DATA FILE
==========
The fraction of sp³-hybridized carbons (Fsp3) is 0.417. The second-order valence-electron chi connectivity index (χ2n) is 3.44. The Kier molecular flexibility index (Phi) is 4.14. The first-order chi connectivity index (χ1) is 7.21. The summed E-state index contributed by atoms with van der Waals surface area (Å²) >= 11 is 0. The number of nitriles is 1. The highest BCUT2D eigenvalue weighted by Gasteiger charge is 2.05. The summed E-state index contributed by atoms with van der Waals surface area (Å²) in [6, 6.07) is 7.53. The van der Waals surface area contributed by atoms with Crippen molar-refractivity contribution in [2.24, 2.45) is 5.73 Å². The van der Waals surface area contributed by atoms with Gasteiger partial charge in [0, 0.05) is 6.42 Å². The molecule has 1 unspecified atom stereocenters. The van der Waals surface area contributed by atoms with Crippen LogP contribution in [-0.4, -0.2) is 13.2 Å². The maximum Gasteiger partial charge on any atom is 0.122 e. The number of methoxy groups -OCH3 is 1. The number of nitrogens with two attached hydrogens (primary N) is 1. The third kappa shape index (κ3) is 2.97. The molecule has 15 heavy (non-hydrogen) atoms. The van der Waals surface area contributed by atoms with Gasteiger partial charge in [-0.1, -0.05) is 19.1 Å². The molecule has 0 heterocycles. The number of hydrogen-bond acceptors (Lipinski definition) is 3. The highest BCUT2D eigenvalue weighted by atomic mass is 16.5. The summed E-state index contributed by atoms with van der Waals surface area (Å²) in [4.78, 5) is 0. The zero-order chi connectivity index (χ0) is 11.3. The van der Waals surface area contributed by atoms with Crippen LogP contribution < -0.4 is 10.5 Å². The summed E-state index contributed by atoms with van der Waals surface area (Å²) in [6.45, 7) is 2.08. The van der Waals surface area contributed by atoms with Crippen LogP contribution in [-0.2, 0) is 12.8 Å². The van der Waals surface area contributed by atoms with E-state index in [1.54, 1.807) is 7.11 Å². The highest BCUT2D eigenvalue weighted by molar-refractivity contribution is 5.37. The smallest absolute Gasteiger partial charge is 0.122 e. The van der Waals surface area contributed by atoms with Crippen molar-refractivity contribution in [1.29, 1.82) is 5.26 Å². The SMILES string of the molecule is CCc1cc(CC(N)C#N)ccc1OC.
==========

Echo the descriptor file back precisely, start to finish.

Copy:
The fraction of sp³-hybridized carbons (Fsp3) is 0.417. The second-order valence-electron chi connectivity index (χ2n) is 3.44. The Kier molecular flexibility index (Phi) is 4.14. The first-order chi connectivity index (χ1) is 7.21. The summed E-state index contributed by atoms with van der Waals surface area (Å²) >= 11 is 0. The number of nitriles is 1. The highest BCUT2D eigenvalue weighted by Gasteiger charge is 2.05. The summed E-state index contributed by atoms with van der Waals surface area (Å²) in [6, 6.07) is 7.53. The van der Waals surface area contributed by atoms with Crippen molar-refractivity contribution in [2.24, 2.45) is 5.73 Å². The van der Waals surface area contributed by atoms with Gasteiger partial charge in [0, 0.05) is 6.42 Å². The molecule has 1 unspecified atom stereocenters. The van der Waals surface area contributed by atoms with Crippen LogP contribution in [-0.4, -0.2) is 13.2 Å². The maximum Gasteiger partial charge on any atom is 0.122 e. The number of methoxy groups -OCH3 is 1. The number of nitrogens with two attached hydrogens (primary N) is 1. The third kappa shape index (κ3) is 2.97. The molecule has 15 heavy (non-hydrogen) atoms. The van der Waals surface area contributed by atoms with Gasteiger partial charge in [-0.1, -0.05) is 19.1 Å². The molecule has 0 heterocycles. The number of hydrogen-bond acceptors (Lipinski definition) is 3. The highest BCUT2D eigenvalue weighted by atomic mass is 16.5. The summed E-state index contributed by atoms with van der Waals surface area (Å²) in [4.78, 5) is 0. The zero-order chi connectivity index (χ0) is 11.3. The van der Waals surface area contributed by atoms with Crippen LogP contribution < -0.4 is 10.5 Å². The summed E-state index contributed by atoms with van der Waals surface area (Å²) in [6.45, 7) is 2.08. The van der Waals surface area contributed by atoms with Crippen LogP contribution in [-0.2, 0) is 12.8 Å². The van der Waals surface area contributed by atoms with E-state index in [1.54, 1.807) is 7.11 Å². The highest BCUT2D eigenvalue weighted by molar-refractivity contribution is 5.37. The smallest absolute Gasteiger partial charge is 0.122 e. The van der Waals surface area contributed by atoms with Crippen molar-refractivity contribution in [1.29, 1.82) is 5.26 Å². The SMILES string of the molecule is CCc1cc(CC(N)C#N)ccc1OC.